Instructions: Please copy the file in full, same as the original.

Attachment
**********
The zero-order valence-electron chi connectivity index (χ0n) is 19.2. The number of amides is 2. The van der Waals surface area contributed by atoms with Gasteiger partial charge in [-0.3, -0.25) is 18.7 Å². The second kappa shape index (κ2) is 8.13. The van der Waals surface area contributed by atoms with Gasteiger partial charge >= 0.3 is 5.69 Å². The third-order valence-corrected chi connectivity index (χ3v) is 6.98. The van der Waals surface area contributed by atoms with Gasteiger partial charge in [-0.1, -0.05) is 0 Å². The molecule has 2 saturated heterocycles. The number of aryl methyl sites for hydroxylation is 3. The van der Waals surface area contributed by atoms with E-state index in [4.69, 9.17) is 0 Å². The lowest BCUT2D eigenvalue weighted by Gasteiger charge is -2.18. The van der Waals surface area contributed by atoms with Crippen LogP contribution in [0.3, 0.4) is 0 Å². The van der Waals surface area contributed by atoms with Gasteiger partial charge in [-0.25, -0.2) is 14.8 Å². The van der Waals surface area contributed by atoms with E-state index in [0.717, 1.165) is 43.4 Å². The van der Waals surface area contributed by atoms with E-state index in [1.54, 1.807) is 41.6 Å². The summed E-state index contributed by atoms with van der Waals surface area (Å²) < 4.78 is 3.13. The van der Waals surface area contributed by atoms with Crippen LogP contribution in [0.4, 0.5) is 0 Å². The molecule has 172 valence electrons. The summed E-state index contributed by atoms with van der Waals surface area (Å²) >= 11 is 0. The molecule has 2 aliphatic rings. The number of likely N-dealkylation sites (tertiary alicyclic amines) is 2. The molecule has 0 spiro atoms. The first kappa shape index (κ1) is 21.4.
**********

The zero-order valence-electron chi connectivity index (χ0n) is 19.2. The number of amides is 2. The van der Waals surface area contributed by atoms with Gasteiger partial charge in [-0.3, -0.25) is 18.7 Å². The second kappa shape index (κ2) is 8.13. The van der Waals surface area contributed by atoms with Gasteiger partial charge >= 0.3 is 5.69 Å². The third-order valence-corrected chi connectivity index (χ3v) is 6.98. The van der Waals surface area contributed by atoms with Gasteiger partial charge in [-0.1, -0.05) is 0 Å². The molecule has 2 saturated heterocycles. The number of aryl methyl sites for hydroxylation is 3. The van der Waals surface area contributed by atoms with E-state index in [4.69, 9.17) is 0 Å². The lowest BCUT2D eigenvalue weighted by Gasteiger charge is -2.18. The van der Waals surface area contributed by atoms with Crippen LogP contribution in [0.3, 0.4) is 0 Å². The van der Waals surface area contributed by atoms with Gasteiger partial charge in [-0.25, -0.2) is 14.8 Å². The van der Waals surface area contributed by atoms with E-state index in [0.717, 1.165) is 43.4 Å². The van der Waals surface area contributed by atoms with E-state index in [1.54, 1.807) is 41.6 Å². The summed E-state index contributed by atoms with van der Waals surface area (Å²) < 4.78 is 3.13. The van der Waals surface area contributed by atoms with Crippen LogP contribution in [0.4, 0.5) is 0 Å². The molecule has 172 valence electrons. The summed E-state index contributed by atoms with van der Waals surface area (Å²) >= 11 is 0. The molecule has 2 aliphatic rings. The number of likely N-dealkylation sites (tertiary alicyclic amines) is 2. The molecule has 0 spiro atoms. The first kappa shape index (κ1) is 21.4.